Some people shudder when thinking about writing reports. Reports take time to write (time the writer often doesn’t have); they don’t get feedback on how useful the report was (it seemed to go into a black hole); or they simply just don’t know how to start (so procrastinate and put off getting it done).
On the other hand, some people have written reports for years. The challenge for these people is checking that they are writing for the needs and challenges of their audience today. The internet has created an explosion of information-sharing and now there is more choice of reading material than ever before. With so much to read, why should your audience read your work? How do your reports stand out and appeal to the discerning reader?
This programme is an investment in time for people required to write a report, whether it be a monthly sales report, an annual business plan, or a report on findings of an investigation. If you want someone to take the time to read your work, make it worth their while by doing it well. It is a perfect add-on to our Business Writing Programme.
Part 1 – FIT FOR PURPOSE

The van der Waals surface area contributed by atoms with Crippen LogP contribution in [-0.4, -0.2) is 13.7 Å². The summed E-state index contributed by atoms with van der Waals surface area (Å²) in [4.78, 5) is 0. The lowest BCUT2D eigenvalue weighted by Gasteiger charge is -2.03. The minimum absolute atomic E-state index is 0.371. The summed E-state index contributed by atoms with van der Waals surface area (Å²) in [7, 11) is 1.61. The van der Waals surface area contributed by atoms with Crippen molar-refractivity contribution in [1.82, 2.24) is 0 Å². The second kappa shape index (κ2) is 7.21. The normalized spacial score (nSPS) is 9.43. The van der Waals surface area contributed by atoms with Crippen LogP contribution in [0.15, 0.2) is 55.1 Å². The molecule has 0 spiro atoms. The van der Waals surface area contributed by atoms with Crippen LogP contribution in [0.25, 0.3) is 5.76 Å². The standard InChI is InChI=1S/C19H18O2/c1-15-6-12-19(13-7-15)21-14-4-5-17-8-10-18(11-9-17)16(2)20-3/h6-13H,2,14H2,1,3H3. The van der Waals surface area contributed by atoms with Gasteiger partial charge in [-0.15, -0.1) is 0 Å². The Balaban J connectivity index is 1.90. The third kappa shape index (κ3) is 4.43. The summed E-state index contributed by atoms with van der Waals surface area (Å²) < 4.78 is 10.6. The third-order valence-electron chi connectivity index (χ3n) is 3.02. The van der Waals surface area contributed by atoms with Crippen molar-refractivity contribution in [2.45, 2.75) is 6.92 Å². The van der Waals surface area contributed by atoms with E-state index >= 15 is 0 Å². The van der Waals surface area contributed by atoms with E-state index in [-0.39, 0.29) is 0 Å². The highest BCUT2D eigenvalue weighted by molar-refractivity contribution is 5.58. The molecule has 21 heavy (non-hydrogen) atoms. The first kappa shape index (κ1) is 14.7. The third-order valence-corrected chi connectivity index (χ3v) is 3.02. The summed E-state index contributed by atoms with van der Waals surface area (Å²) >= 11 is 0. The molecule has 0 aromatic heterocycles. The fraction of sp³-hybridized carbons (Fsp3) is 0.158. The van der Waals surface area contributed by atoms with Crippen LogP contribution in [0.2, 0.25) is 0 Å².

Fit for purpose - the three reasons we write reports
Fit for reading – what your audience wants
Fit for finding – stand out rather than blend in
Part 2 – STRUCTURE
Terms of reference – being clear about what you’ve been asked to write
Your outcome – what you want your reader to know, feel, and do after reading your work
Structure – does it really matter?
Beginnings, the middle, and endings (aka introduction, body, summary, conclusions and the like)
Tapping into the human mind: chunking and logic
Getting to the point – and sticking to it
Executive summary – the ‘mini-me’
Part 3 – FROM WORDS TO MEANING
Using words to communicate what we mean by the words we write
Tone of voice – punctuation to express meaning
Proofreading with a different voice
“I don’t think the intelligence reports are all that hot. Some days I get more out of the New York Times.”